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Sometimes a Superhero Movie is Just a Superhero Movie… And That’s Okay!

By Megan Lane · May 9, 2010

While Iron Man was a breath of fresh air, Iron Man 2 felt much more like a traditional superhero movie. Still, if you’re looking for a badass movie about guys in robot suits kicking each other’s asses, you walked into the right theater.

Iron Man 2 picks up six months after Tony Stark (Robert Downey Jr.) revealed to the world that he is Iron Man. With the military, press and public all pressuring him to share his technology, Stark, along with his confidants Pepper Potts (Gweneth Paltrow) and James “Rhodey” Rhodes (Don Cheadle), form new alliances as they battle with enemies Justin Hammer (Sam Rockwell) and Whiplash (Mickey Rouke) and try to keep the world safe from the weaponry they’ve created.

Unexpectedly, IM2 made less of a political statement than the first one. One might argue that there were themes relating to the Cold War, which sets the movie as an indictment of American supremacy/arrogance. When our Russian villain, Whiplash says “Like all guilty men, you try to re-write your own history”, we are forced to look our own past and present actions as a country. Iron Man himself is framed as the well-meaning champion of a defunct ideology, supported by the catty political maneuverings of Stark, Justin Hammer, Senator Stern (Garry Schandling), and Nick Fury (Samuel L. Jackson).

However, it did make a strong statement about the role of biased media in our current society. The idea of a win or a loss is not based on the results, but actually the media’s perception of the event as evidenced by the large presence of televisions and news teams throughout the film. Whiplash’s key line, “There will be blood in the water and the sharks will come. All I have to do is sit back and watch as the world consumes you”, emphasizes one of the key problems of our current political climate: the dependence of biased media for any sort of public knowledge or political movement.

Still, this lack of statement by no means affected the movie. It was a superhero movie. While Iron Man gave us a breath of fresh air, this follow-up felt much more like a traditional superhero film, which is not actually a bad thing. We got to see bigger action sequences where Tony Stark and his suit are working as one. Six months of practice added to his “textbook narcissism” have Tony functioning at 100%, which leads to some pretty awesome scenes that had the entire audience out of their seats and cheering.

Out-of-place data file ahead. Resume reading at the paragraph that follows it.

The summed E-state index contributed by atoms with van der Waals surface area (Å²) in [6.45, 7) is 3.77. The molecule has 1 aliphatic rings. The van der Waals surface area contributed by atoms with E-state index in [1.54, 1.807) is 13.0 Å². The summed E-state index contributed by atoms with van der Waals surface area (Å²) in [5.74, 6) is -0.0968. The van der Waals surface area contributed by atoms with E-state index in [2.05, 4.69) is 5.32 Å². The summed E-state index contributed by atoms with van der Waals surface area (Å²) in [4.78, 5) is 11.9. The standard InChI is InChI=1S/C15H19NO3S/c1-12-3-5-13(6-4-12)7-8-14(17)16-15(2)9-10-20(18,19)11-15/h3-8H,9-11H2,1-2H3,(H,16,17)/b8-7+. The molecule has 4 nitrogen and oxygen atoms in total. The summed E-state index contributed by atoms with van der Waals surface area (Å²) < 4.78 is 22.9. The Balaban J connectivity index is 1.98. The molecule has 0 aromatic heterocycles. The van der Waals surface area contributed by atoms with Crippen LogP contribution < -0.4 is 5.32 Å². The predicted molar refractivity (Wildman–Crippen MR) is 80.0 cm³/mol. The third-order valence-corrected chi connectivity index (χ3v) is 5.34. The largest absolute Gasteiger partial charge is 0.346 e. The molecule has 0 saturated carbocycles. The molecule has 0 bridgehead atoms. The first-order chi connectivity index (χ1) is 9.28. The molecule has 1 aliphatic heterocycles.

Justin Thereaux rises to the challenge and emulated the writing of Iron Man while still making the movie his own. In turn, the actors give us characters we love and more importantly, characters we love to hate. Mickey Rourke joins the cast as Ivan Vanko, aka Whiplash, the son of an impoverished Soviet physicist who creates his own arc reactor-based weapon in order to exact vengeance on Tony Stark. Rourke takes his role to the next level with a body covered in tattoos, gold teeth and pet cockatoo. The only thing we wanted was more. Even though he may have had less twenty lines, every single one is quotable and whenever he’s onscreen, the audience cannot help, but stare in silent admiration of a man who completely steals the movie.

In this follow-up, it appears as if director, Jon Favreau is steering away from the comics that originated Iron Man. There was no reference to Tony Stark’s alcoholism, which manifests in the long-running storyline, “The Demon in the Bottle”. Even Ironman’s arch-rival, Mandarin, remains absent. Perhaps this is because Favreau is attempting to make this movie series based more on technological issues rather than supernatural. In the comic book series, Mandarin embodied magic (or mysticism) as it opposed to Iron Man’s science (or technology). At the time, this was a metaphor portraying the nation of Communist China as cryptic wizards against the enlightened science of the modern United States. However, this metaphor doesn’t actually work in today’s climate. Perhaps Iron Man 3 will delve into these issues, but as of yet, they remain unseen.

All in all, Jon Favreau followed up his unexpected success with a solid sequel that gives us everything we expected. Iron Man fans will not be disappointed, but rather excited for what is to come in the coming years. Rather than making a deep statement about our current society, Favreau chose to prepare us for Avengers. The introduction of the Black Widow (Scarlett Johansson) as well as the growing presence of Nick Fury all evidence what we should expect in 2012. Also, make sure you stay through the credits for one more look at what’s coming.